For example, in 1950s Australia received Filipino migration who were students under the Colombo Plan. Within 35 years, 40 000 Filipino students stayed and were recruited in Australia. As a result, between 1981-2011 Filipino migration to Victoria, Australia dramatically increased from 3 455 to 38 004. That demonstrates the link between Australia to the Philippines concerning migration.
Additionally, immigrants may arrive in Australia because of natural disasters, conflict and poor living conditions. To emphasise this, in 2000 a drought in Afghanistan caused Afghani asylum seekers to arrive in Australia.
It caused Victoria’s population of Afghani to increase from 764 in 1991 to 9945 in 2011. This highlights the link Australia has with Afghanistan as they accept immigrants from other countries based on the situation. Henceforth, Australia is internationally connected with Philippines and Afghanistan involving migration.
Australia and Globalization
Other countries are exposed to Australia due their hosting and participation in international sports. Since the 1950s Australia was internationally known for their sporting culture. It is expressed by their constant participation and hosting of global sports competition. A prime example was their hosting of the Olympic Games in Sydney, Australia 2000. That had teams from 199 countries competing, such as the US, Great Britain, and France.
Having this major event in Australia exposed these countries to their culture and lifestyle. It enhanced the worldwide view of Australians being sporty. This strengthened the link Australia has with these competing countries. Additionally, Australian government organisations, such as the Australian Sports Commission to improve sporting performance for international success. To exemplify this, they have the AIS basketball programme in Canberra.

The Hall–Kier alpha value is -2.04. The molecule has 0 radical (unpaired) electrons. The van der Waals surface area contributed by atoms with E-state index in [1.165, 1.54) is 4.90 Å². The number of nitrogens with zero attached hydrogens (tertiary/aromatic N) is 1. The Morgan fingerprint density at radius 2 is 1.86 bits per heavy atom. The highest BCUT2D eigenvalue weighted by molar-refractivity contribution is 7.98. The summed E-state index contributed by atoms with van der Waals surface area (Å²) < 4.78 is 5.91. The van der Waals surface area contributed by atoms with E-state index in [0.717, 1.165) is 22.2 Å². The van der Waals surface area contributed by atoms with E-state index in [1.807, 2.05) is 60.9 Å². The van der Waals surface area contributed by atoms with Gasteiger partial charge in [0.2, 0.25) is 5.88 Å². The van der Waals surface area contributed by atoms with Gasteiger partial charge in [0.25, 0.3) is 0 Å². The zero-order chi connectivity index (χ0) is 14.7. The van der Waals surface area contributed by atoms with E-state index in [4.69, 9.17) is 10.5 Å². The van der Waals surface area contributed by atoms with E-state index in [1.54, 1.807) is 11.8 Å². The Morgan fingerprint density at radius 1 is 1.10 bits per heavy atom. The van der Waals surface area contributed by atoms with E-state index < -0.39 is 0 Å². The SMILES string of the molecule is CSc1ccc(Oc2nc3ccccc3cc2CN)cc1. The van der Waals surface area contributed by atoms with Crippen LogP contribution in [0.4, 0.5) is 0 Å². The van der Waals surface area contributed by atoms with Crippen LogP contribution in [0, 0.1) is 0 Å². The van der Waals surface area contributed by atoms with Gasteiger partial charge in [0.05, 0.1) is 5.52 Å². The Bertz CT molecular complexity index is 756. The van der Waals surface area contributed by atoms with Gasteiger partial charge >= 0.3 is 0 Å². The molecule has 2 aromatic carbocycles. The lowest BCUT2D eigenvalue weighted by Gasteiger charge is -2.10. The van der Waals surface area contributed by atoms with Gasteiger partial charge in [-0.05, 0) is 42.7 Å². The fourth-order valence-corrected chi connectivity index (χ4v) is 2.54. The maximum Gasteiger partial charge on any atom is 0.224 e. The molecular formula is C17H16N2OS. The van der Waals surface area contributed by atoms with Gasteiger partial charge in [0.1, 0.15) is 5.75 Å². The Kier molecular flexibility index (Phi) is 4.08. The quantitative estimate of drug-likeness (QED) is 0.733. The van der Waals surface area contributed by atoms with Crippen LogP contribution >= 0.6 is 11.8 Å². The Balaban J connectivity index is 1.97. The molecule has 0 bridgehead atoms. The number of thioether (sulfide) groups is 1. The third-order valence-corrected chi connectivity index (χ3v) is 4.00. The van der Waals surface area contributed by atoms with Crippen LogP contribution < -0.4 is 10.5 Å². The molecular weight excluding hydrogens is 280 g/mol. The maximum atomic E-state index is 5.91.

Two athletes under the programme, Andrew Bogut and Matthew Dellavedova participated in the 2015 NBA finals. As a result, Australia received “worldwide attention” for basketball. It aids with Australia’s link with the world as it encourages athletes to compete internationally. As an effect, it improves Australia’s reputation of sports internationally. Therefore, Australia’s sports organisations and hosting of global competition connect Australia to the world.
Australia is related to Japan and Canada in communication due to new technology. It is revealed through the Australian-Japan Submarine telecommunications system and the ABC News.
Australia is involved with China and New Zealand involving free trade agreements, exports and imports. It is highlighted by how Australia exports coal and iron ore to China and imports telecommunication equipment and manufactured goods in return.
The AANZFTA illustrates how Australia is involved with New Zealand. Tourism including bilateral tourism relationship and tourism organisations links Australia to the world. That is shown through Australia-India MOU in the field of tourism and the organisation Tourism Western Australia. Philippines and Afghanistan are internationally connected to Australia by migration.
This is illustrated by how their population grew in Victoria, Australia. Australia’s hosting of international sports and sports organisations exposes the world to Australia. It emphasised by their hosting of the 2000 Olympic Sports and AIS’s programmes. Ultimately, Australia will continue to develop as a nation due to its various links to other countries.
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Parliament of Australia.2015.Australia's Trade in Figures.https://www.aph.gov.au/About_Parliament/Parliamentary_Departments/Parliamentary_Library/pubs/BriefingBook45p/AustraliaTrade(accessed 28 Oct. 2017)
Australian Government Department of Foreign Trade and Affairs.Unknown Date.International Tourism Engagement.http://dfat.gov.au/trade/topics/pages/international-tourism-engagement.aspx(accessed 12 Nov. 2017)
Tourism Western Australia 2017.Our Role.http://www.tourism.wa.gov.au/About%20Us/Our%20organisation/Our-role/Pages/Our-role.aspx(accessed 14 Nov. 2017)
Museum Victoria.Unknown Date. Origins: History of immigration from Philippines.https://museumsvictoria.com.au/origins/history.aspx?pid=46(accessed 2 Nov. 2017)
Museum Victoria.Unknown Date .Origins: History of immigration from Afghanistan.https://museumsvictoria.com.au/origins/history.aspx?pid=1&cat=none&cid=0(accessed 2 Nov. 2017)
Australian Sport Commission.2014.Annual Report 2014-15.http://www.ausport.gov.au/__data/assets/pdf_file/0006/611358/CORP_33957_Annual_Report_2014-15_final.pdf(accessed 16 Nov. 2017)